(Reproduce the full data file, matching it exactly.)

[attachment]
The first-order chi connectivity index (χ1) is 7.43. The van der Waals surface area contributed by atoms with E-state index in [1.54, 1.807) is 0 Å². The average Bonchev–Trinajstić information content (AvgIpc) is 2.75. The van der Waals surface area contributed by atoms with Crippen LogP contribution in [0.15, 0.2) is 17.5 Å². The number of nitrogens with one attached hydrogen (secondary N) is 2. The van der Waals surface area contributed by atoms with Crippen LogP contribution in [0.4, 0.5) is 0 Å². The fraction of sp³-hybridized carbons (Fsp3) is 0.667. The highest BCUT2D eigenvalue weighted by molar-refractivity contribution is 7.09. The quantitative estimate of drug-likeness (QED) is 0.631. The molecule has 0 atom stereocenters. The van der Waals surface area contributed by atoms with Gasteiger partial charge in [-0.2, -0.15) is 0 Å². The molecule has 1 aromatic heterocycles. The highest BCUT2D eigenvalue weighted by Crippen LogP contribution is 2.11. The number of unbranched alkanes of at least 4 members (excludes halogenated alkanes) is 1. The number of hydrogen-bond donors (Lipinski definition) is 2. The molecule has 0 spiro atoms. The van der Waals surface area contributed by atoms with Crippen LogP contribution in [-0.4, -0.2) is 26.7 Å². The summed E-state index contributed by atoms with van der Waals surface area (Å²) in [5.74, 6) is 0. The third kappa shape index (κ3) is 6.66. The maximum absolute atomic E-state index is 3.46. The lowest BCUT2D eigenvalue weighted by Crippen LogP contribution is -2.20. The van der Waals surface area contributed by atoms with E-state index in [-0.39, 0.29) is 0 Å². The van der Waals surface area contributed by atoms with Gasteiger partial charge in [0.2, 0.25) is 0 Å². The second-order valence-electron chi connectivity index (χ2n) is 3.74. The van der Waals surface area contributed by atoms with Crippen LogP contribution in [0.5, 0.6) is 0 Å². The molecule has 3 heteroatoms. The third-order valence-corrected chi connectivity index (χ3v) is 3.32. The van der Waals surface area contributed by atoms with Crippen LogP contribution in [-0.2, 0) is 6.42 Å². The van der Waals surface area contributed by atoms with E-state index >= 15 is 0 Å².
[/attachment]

The first-order chi connectivity index (χ1) is 7.43. The van der Waals surface area contributed by atoms with E-state index in [1.54, 1.807) is 0 Å². The average Bonchev–Trinajstić information content (AvgIpc) is 2.75. The van der Waals surface area contributed by atoms with Crippen LogP contribution in [0.15, 0.2) is 17.5 Å². The number of nitrogens with one attached hydrogen (secondary N) is 2. The van der Waals surface area contributed by atoms with Crippen LogP contribution in [0.4, 0.5) is 0 Å². The fraction of sp³-hybridized carbons (Fsp3) is 0.667. The highest BCUT2D eigenvalue weighted by molar-refractivity contribution is 7.09. The quantitative estimate of drug-likeness (QED) is 0.631. The molecule has 0 atom stereocenters. The van der Waals surface area contributed by atoms with Gasteiger partial charge in [-0.2, -0.15) is 0 Å². The molecule has 1 aromatic heterocycles. The highest BCUT2D eigenvalue weighted by Crippen LogP contribution is 2.11. The number of unbranched alkanes of at least 4 members (excludes halogenated alkanes) is 1. The number of hydrogen-bond donors (Lipinski definition) is 2. The molecule has 0 spiro atoms. The van der Waals surface area contributed by atoms with Crippen LogP contribution in [-0.4, -0.2) is 26.7 Å². The summed E-state index contributed by atoms with van der Waals surface area (Å²) in [5.74, 6) is 0. The third kappa shape index (κ3) is 6.66. The maximum absolute atomic E-state index is 3.46. The lowest BCUT2D eigenvalue weighted by Crippen LogP contribution is -2.20. The van der Waals surface area contributed by atoms with E-state index in [-0.39, 0.29) is 0 Å². The van der Waals surface area contributed by atoms with Gasteiger partial charge in [0.2, 0.25) is 0 Å². The second-order valence-electron chi connectivity index (χ2n) is 3.74. The van der Waals surface area contributed by atoms with Crippen LogP contribution in [0.5, 0.6) is 0 Å². The molecule has 3 heteroatoms. The third-order valence-corrected chi connectivity index (χ3v) is 3.32. The van der Waals surface area contributed by atoms with Crippen LogP contribution in [-0.2, 0) is 6.42 Å². The van der Waals surface area contributed by atoms with E-state index >= 15 is 0 Å².